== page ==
Arugula Archive

Thursday, April 5, 2007

artichoke, cranberry bean and arugula salad

artichoke, cranberry bean and arugula salad

Sometimes I’m worried that I might be boring you guys. Yes, yes, being plagued by feelings of dullness and inadequacy, how very tired of me. But, let’s take some of the themes we have here; artichokes, beans, arugula, salad, bread and the most repetitive one of all: I ate something somewhere, and had to have it again ASAP so I tried to make it myself. Today, we’ve got all of them bundled into one. I try to say to myself, Deb, not everyone is infatuated by artichokes, arugula, beans and salads and every single way you can think of eating them either separately or together. I try to rationalize, although it’s not my strong suit. But then I imagine a world without people who get as excited as I do about artichokes! arugula! beans! and it makes me terrifically sad. Thus today I present to you: Artichoke, Cranberry Bean and Arugula Salad, or seriously the best thing I’ve gotten to eat twice in a week in way too long.

artichokes, stunners

We went out to dinner at really-you-must-go-there Dressler in Williamsburg on Saturday night with our most newly-married friends. Alex and Steve had leaden cocktails and I, well you know, I did that thing you do with your married female friends where you make sure they’ve ordered something with alcohol? Or you’ll start with the irresponsible rumor-mongering? Oh, I know this because it happens to me like every freaking day and people, there is always wine in my hand. We’re all caught up now? Onwards, then.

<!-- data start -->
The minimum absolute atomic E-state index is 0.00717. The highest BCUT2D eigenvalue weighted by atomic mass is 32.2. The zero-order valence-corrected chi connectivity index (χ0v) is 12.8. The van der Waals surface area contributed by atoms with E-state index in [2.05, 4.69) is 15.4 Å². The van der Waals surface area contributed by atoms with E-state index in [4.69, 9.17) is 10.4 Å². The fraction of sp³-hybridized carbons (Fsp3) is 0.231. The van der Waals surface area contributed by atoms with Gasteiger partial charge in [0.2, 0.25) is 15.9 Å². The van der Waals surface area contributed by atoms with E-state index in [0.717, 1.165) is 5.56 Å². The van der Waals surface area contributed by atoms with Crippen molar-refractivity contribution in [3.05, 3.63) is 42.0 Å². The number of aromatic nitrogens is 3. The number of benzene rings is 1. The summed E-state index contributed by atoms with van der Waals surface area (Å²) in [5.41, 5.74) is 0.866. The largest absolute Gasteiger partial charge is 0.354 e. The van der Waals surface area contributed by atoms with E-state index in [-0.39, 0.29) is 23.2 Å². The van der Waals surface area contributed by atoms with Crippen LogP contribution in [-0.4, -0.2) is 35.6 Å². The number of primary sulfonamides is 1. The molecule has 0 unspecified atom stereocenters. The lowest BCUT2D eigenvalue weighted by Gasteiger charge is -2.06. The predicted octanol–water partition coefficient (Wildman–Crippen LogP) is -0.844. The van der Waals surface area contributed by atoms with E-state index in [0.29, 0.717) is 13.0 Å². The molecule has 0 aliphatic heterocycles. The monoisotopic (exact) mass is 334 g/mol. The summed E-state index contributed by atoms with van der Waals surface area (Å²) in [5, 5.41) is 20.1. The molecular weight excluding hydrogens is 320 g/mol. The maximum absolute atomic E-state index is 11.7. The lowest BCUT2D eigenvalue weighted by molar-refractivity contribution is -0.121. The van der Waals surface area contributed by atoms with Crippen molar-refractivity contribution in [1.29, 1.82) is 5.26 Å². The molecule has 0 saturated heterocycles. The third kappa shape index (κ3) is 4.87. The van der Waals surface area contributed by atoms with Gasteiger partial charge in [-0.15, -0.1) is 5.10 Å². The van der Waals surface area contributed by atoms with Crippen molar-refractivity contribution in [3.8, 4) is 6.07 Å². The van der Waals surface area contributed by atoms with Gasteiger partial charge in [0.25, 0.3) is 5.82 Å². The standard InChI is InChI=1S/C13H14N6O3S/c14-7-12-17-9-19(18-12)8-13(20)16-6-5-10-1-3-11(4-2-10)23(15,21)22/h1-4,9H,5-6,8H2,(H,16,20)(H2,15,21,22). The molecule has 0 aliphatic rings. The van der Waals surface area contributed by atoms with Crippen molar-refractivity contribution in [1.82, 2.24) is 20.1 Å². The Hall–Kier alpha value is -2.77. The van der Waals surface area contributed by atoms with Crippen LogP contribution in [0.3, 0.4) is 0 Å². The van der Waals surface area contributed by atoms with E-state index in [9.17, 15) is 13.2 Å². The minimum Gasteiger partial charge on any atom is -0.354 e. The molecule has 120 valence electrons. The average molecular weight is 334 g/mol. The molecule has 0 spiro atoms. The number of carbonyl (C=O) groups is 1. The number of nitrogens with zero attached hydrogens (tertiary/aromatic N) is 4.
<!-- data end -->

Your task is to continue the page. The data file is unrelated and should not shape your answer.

Continued after the jump »

Thursday, March 29, 2007

arugula ravioli

arugula ravioli

At times, I’m sure I’m the only person in on earth who feels this way, but I’m not crazy about things stuffed with cheese. Save for a once-a-year indulgence of baked macaroni and a rare grilled cheese sandwich, I just don’t enjoy cheese by the cheek full. It feels too rich, indulgent. I think cheese was meant to be savored, bite-wise, in a setting where its delicate twists and turns can be pondered. It seems whenever the quantity is amplified, it has an inverse effect on the quality. Frankly, the dry, flat stuff that fills most ravioli is just depressing.

making arugula ravoili

It’s also boring. Years ago, in a tiny, nearly-empty restaurant in Venice, I had a taste of what ravioli could be were its potential ever actualized. Minced porcini and wild mushrooms bound ever-so-slightly by ricotta, or perhaps in hindsight, breadcrumbs, filled a thin, almost translucent piece of pasta, which floated in a subdued puddle of tomato broth. It was perfect, innovative, lightweight and healthful. I came as close as ever to recreating it in November, though stopped short of the tomato broth, serving them instead pierogi-style.

making arugula ravoili

Continued after the jump »